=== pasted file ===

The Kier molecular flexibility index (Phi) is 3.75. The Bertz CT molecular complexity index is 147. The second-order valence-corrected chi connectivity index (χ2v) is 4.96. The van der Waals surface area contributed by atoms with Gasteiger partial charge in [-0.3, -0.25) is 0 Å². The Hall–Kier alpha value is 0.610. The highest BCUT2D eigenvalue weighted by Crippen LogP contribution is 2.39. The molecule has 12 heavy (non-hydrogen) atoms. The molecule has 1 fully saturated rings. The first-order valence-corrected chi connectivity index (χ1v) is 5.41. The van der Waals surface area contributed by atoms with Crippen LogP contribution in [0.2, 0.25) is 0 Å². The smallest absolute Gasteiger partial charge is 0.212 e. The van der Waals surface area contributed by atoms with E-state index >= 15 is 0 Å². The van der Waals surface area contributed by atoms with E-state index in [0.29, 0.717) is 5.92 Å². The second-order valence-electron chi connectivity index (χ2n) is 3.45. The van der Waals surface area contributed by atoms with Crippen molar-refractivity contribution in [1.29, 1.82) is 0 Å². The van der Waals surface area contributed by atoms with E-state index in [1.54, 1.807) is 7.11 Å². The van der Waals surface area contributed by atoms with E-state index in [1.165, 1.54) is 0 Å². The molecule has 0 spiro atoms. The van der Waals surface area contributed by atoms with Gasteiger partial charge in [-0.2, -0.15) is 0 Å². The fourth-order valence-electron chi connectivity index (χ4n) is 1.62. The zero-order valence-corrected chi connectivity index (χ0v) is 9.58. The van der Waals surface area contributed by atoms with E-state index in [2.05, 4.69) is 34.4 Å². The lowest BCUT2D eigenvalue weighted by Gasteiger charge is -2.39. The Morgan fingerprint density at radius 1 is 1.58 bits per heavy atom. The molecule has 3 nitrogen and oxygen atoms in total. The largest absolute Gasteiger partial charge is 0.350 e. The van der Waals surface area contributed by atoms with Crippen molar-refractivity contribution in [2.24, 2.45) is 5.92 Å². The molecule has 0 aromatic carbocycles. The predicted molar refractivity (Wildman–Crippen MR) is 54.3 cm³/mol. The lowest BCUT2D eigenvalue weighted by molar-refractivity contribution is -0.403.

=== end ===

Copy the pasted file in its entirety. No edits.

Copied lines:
The Kier molecular flexibility index (Phi) is 3.75. The Bertz CT molecular complexity index is 147. The second-order valence-corrected chi connectivity index (χ2v) is 4.96. The van der Waals surface area contributed by atoms with Gasteiger partial charge in [-0.3, -0.25) is 0 Å². The Hall–Kier alpha value is 0.610. The highest BCUT2D eigenvalue weighted by Crippen LogP contribution is 2.39. The molecule has 12 heavy (non-hydrogen) atoms. The molecule has 1 fully saturated rings. The first-order valence-corrected chi connectivity index (χ1v) is 5.41. The van der Waals surface area contributed by atoms with Crippen LogP contribution in [0.2, 0.25) is 0 Å². The smallest absolute Gasteiger partial charge is 0.212 e. The van der Waals surface area contributed by atoms with E-state index >= 15 is 0 Å². The van der Waals surface area contributed by atoms with E-state index in [0.29, 0.717) is 5.92 Å². The second-order valence-electron chi connectivity index (χ2n) is 3.45. The van der Waals surface area contributed by atoms with Crippen molar-refractivity contribution in [1.29, 1.82) is 0 Å². The van der Waals surface area contributed by atoms with E-state index in [1.54, 1.807) is 7.11 Å². The van der Waals surface area contributed by atoms with E-state index in [1.165, 1.54) is 0 Å². The molecule has 0 spiro atoms. The van der Waals surface area contributed by atoms with Gasteiger partial charge in [-0.2, -0.15) is 0 Å². The fourth-order valence-electron chi connectivity index (χ4n) is 1.62. The zero-order valence-corrected chi connectivity index (χ0v) is 9.58. The van der Waals surface area contributed by atoms with E-state index in [2.05, 4.69) is 34.4 Å². The lowest BCUT2D eigenvalue weighted by Gasteiger charge is -2.39. The Morgan fingerprint density at radius 1 is 1.58 bits per heavy atom. The molecule has 3 nitrogen and oxygen atoms in total. The largest absolute Gasteiger partial charge is 0.350 e. The van der Waals surface area contributed by atoms with Crippen molar-refractivity contribution in [2.24, 2.45) is 5.92 Å². The molecule has 0 aromatic carbocycles. The predicted molar refractivity (Wildman–Crippen MR) is 54.3 cm³/mol. The lowest BCUT2D eigenvalue weighted by molar-refractivity contribution is -0.403.